Monday, April 22, 2019

Herve Falciani Champions a Cryptocurrency that Will Fight Fraud

Herve Falciani, a well-known whistleblower, has come up with a different approach to fight fraud and money laundering and that is with cryptocurrency and the blockchain technology.

The former systems engineer at HSBC, who is currently living in Spain in a self-imposed exile, has teamed up with fintech experts and Spanish academics to develop a cryptocurrency that will be easily regulated.

Falciani, who leaked client data which set off a chain of high profile tax investigations, is today working towards the launch of a token called Tabu which is expected to be “ethical” and traceable as a result of a certificate displaying its clean record.

“What happens with any innovation or any technology is that it can be used in the bad way or maybe used in a friendly way with a social impact, positive social impact,” said Falciani in an interview.

The Project

The project is being handled by Tactical Whistleblowers, a non-profit entity established in Spain by Falciani. Present in the group are academics of various disciplines, with mathematicians making up the majority, from the Valencia Polytechnic University located in eastern Spain.

The year 2018 made it ten years after the “Falciani List” leak. That same year, the second extradition request made by Switzerland for Falciani was rejected by the Spanish high court. According to Falciani, the renewed public attention was helpful in drawing the attention of investors to Tabu. In his words: “If it wasn’t for that, you wouldn’t have heard about the cryptocurrency project I was into.”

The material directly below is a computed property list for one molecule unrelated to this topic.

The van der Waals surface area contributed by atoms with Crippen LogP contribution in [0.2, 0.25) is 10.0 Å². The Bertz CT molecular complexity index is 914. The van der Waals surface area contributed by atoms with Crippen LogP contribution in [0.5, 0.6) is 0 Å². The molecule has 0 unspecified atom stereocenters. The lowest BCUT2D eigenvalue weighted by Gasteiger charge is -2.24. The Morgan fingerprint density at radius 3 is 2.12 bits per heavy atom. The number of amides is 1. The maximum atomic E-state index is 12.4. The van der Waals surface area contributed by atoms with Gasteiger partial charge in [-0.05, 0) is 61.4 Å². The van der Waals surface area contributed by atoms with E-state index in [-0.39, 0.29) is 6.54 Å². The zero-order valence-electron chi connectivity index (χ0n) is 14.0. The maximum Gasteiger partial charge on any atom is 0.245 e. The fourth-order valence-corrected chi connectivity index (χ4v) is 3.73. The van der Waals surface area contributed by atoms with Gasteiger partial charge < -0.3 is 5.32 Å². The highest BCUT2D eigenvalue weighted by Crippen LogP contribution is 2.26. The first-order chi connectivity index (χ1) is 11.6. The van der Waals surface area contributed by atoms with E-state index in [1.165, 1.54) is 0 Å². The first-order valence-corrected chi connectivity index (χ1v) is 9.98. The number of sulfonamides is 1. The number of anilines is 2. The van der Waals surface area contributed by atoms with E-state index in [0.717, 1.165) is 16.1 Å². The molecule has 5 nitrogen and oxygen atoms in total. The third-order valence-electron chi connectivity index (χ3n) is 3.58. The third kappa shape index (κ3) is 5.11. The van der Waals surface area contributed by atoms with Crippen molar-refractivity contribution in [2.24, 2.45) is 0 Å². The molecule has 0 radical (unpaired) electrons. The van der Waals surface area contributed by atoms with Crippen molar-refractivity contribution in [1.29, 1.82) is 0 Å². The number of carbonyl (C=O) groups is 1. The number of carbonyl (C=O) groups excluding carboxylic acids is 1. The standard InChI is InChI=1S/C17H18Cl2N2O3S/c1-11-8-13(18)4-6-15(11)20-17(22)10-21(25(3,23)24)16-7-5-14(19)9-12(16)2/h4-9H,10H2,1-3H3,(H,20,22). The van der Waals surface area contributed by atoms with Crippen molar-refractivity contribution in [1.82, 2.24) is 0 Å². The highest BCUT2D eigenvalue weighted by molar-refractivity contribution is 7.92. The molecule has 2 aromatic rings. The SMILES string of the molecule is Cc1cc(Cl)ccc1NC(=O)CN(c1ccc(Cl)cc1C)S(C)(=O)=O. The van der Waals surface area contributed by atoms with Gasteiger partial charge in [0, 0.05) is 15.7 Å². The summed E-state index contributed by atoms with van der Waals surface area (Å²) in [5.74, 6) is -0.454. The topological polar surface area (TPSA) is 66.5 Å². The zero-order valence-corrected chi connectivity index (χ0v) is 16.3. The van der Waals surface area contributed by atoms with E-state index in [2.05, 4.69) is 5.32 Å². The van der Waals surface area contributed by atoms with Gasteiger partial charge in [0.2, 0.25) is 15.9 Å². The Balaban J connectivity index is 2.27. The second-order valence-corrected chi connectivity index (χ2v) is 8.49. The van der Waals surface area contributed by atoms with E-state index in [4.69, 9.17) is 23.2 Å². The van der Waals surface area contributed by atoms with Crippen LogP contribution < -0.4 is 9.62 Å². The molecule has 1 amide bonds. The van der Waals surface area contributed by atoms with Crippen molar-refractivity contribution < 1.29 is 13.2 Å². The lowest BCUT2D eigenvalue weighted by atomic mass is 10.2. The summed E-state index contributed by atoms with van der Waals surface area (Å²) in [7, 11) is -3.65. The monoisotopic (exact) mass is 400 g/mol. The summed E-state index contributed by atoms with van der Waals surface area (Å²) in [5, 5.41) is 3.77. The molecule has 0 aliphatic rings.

There are 5 million Tabu tokens that are ready to be offered to investors immediately the regulator of the Spanish market gives a go ahead. These tokens are worth 2 million euros ($2.3 million).

A Better System For Procurement Contracts

Herve Falciani also has in the pipeline another initiative, based on the blockchain technology, for public administrations that will ensure that all electronic procurements are double-checked. This innovation will serve many countries in tackling fraudulent schemes and overbilling. Speaking about the new system by name Aletheia, he said:

“Technically and financially this opens the doors to improve the procurement systems. Because in public procurement we have a huge opportunity to spare money.”

While talking about the need for the double-checks and why it will eliminate most fraud risks, he said: “Fake information is the basis of any kind of fraud … The same way that we have to deal with fake news, the same technology can applied to fake invoices.”

Falciani described his jail experience before he was extradited as one that unveiled new perspectives to him. He said: “Jail, it’s supposed to be a nightmare to everyone and to me it was a means for an end … Even there, I learned many things.”

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